Lequieu v. US Post Office - Bonners Ferry et al

Filing 7

MEMORANDUM DECISION AND ORDER, Motions terminated: 1 APPLICATION for Leave to Proceed in forma pauperis filed by Sandra Dawn Lequieu. Plaintiff's Motion to Proceed In Forma Pauperis (Dkt. 1 ) is GRANTED. After an initial review of the co mplaint, the Court will allow Plaintiff to proceed with her tort claim against defendant. Plaintiff may proceed with service of the Summons of her Complaint in accordance with applicable procedures. Signed by Judge David C. Nye. (caused to be mailed to non Registered Participants at the addresses listed on the Notice of Electronic Filing (NEF) by (jp)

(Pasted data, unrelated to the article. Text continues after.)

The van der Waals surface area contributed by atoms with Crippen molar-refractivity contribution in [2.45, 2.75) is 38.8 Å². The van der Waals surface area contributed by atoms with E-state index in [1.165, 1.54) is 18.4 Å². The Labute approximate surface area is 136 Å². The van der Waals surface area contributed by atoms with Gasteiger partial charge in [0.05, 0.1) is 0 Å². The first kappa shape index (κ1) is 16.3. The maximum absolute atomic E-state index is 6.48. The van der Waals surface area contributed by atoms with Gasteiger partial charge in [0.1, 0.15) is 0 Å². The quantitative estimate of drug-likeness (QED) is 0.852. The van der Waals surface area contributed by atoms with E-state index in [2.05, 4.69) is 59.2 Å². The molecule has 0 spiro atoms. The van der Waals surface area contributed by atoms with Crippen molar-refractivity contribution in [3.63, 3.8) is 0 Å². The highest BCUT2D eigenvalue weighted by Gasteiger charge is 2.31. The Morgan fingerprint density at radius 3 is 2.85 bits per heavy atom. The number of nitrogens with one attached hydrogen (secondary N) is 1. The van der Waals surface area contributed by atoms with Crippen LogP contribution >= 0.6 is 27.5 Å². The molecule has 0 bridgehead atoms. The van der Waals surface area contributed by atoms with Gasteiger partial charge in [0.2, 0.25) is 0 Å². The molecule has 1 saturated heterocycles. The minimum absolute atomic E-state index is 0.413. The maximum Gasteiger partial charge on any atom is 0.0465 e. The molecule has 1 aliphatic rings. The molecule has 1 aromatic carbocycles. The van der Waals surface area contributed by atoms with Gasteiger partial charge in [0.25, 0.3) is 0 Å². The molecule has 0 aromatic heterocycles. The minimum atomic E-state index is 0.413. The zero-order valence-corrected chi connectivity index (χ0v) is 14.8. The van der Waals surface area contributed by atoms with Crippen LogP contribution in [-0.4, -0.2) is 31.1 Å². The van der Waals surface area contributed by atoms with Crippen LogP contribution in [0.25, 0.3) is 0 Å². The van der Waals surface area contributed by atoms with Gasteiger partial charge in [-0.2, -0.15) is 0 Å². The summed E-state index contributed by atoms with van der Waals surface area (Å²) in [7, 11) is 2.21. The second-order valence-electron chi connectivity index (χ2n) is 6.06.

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UNITED STATES DISTRICT COURT FOR THE DISTRICT OF IDAHO SANDRA DAWN LEQUIEU, Case No. 2:16-cv-00137-DCN Plaintiff, MEMORANDUM DECISION AND ORDER v. UNITED STATES POST OFFICE – BONNERS FERRY, TERESA SKEEN, and MIKE FELLER, Defendants. The Court has before it pro se Plaintiff Sandra Lequieu’s complaint and in forma pauperis request, which the Clerk of Court conditionally filed. Pursuant to 28 U.S.C. § 1915, this Court must review Lequieu’s in forma pauperis complaint to determine whether it may be summarily dismissed. I. In Forma Pauperis Request A. Standard Pursuant to federal statute, “any court of the United States may authorize the commencement, prosecution or defense of any suit, action or proceeding, civil or criminal, ... without prepayment of fees or security therefor.” 28 U.S.C. § 1915(a)(1). In order to qualify for in forma pauperis (“IFP”) status, Plaintiff must submit an affidavit that includes a statement of all assets she possesses and that she is unable to pay the fee required. MEMORANDUM DECISION AND ORDER - 1 The affidavit is sufficient if it states that the plaintiff, because of her poverty, cannot “pay or give security for the costs” and still be able to provide for herself and dependants “with necessities of life.” Adkins v. E.I. DuPont de Numours & Co., 335 U.S. 331, 339 (1948). The affidavit must “state the facts as to affiant's poverty with some particularity, definiteness and certainty.” United States v. McQuade, 647 F.2d 938, 940 (9th Cir. 1981) (internal quotation omitted). B. Discussion Plaintiff has stated under penalty of perjury that she “cannot prepay the filing fee in [her] case” as required by 28 U.S.C. § 1915(a)(1). See Application, p. 5 (Dkt. 1). Plaintiff's application indicates that her only monthly income is from disability, that she has no money in the bank, some minor debt obligations, and little to no assets. (Id. at 2-4). The Court finds that Plaintiff qualifies for IFP status. II. Review of Complaint A. Standard Once a complaint has been conditionally filed pursuant to 28 U.S.C. § 1915, the Court may conduct an initial review of the complaint. See 28 U.S.C. § 1915(e)(2). The Court must dismiss a complaint or any portion of it if it: (1) is frivolous or malicious; (2) fails to state a claim upon which relief can be granted; or (3) seeks monetary relief from a defendant who is immune from such relief. See 28 U.S.C. § 1915(e)(2)(B)(i-iii). Because Lequieu is proceeding pro se, the complaint must be liberally construed, and Lequieu must be given the benefit of any doubt. See Resnick v. Hayes, 213 F.3d 443, 447 (9th Cir. 2000). Additionally, if the complaint can be saved by amendment, Lequieu MEMORANDUM DECISION AND ORDER - 2 should be notified of the deficiencies and provided an opportunity to amend. See Jackson v. Carey, 353 F.3d 750, 758 (9th Cir. 2003). A dismissal without leave to amend is improper unless it is beyond doubt that the complaint “could not be saved by any amendment.” Harris v. Amgen, Inc., 573 F.3d 728, 737 (9th Cir. 2009). B. Factual Allegations This single cause of action lawsuit consists of a personal injury tort claim against a United States Government entity – the Bonners Ferry Post Office – and certain individuals employed there. Plaintiff claims that while walking towards the Post Office in Bonner’s Ferry, Idaho, on or about January 11, 2013, she slipped and fell on black ice (Dkt. 2-1, pg.1). This ice, Plaintiff asserts, was caused by broken or leaking pipes on the property which were not properly maintained (Id). As a result of this accident, Plaintiff sustained multiple injuries (Dkt. 2-1, pg.9). C. Discussion “Absent a waiver, sovereign immunity shields the Federal Government and its agencies from suit.” F.D.I.C. v. Meyer, 510 U.S. 471, 474, 114 S. Ct. 996, 127 L.Ed.2d 308 (1994). Courts strictly construe waivers of sovereign immunity and resolve all ambiguities in favor of the sovereign. Lane v. Pena, 518 U.S. 187, 192, 116 S. Ct. 2092, 135 L.Ed.2d 486 (1996). Simply put, unless some sort of waiver exists, the Federal Government cannot be sued by an individual. MEMORANDUM DECISION AND ORDER - 3 The Federal Tort Claims Act (“FTCA”) represents one of these waivers. By statute, federal jurisdiction is established over civil suits for money damages against the United States: for injury or loss property, or personal injury or death caused by the negligent or wrongful act or omission of any employee of the Government while acting within the scope of his office or employment, under circumstances where the United States, if a private person, would be liable to the claimant in accordance with the law of the place where the act or commission occurred. 28 U.S.C. § 1346(b). Under the Federal Tort Claims Act the United States is subject to liability only for conduct of its employees which would result in the imposition of liability upon private persons under similar circumstances according to the law of the state where the conduct occurred. Richards v. United States, 369 U.S. 1, 82 S. Ct. 585, 7 L.Ed.2d 492 (1962); Epling v. United States, 453 F.2d 327, 329 (9th Cir. 1971). Under the law of Idaho, which controls this action, the United States may not be found negligent unless it owed an actionable tort duty to plaintiff. Kirk v. United States, 161 F. Supp. 722 (D. Idaho 1958), aff'd, 270 F.2d 110 (9th Cir. 1959). Here Plaintiff claims that the premises was not properly maintained and that as a result of the Post Office’s negligence she was injured. If this were determined to be true, the Federal Government could be held liable. Reviewing the complaint, and liberally construing all facts in Lequieu’s favor, is does appears that the claim (1) is not frivolous or malicious; (2) has stated a claim upon which relief could be granted; and (3) while the claims does seek monetary relief from a MEMORANDUM DECISION AND ORDER - 4 defendant who is usually immune from such relief, the Federal Tort Claims Act may constitute a limited waiver of the governments sovereign immunity. ORDER IT IS ORDERED: 1. Plaintiff’s Motion to Proceed In Forma Pauperis (Dkt. 1) is GRANTED. 2. After an initial review of the complaint, the Court will allow Plaintiff to proceed with her tort claim against defendant. 3. Plaintiff may proceed with service of the Summons of her Complaint in accordance with applicable procedures.1 DATED: August 25, 2017 _________________________ David C. Nye U.S. States District Court Judge 1 Plaintiff is advised that she is subject to the same rules of procedure as parties represented by counsel. See Merrill, 746 F.2d 458, 465 (9th Cir. 1984). Plaintiff may obtain additional information about how to proceed as a self-represented party, as well as copies of the Federal Rules of Civil Procedure and the District of Idaho Local Civil Rules, at the Court’s website: http://www.id.uscourts.gov/district. With regard to service of process, Plaintiff should refer to Section V.C.2 (page 7) of the Court’s Pro Se Self Help Instructions for additional information at: http://www.id.uscourts.gov/district/pro_se/Self_Representation.cfm. MEMORANDUM DECISION AND ORDER - 5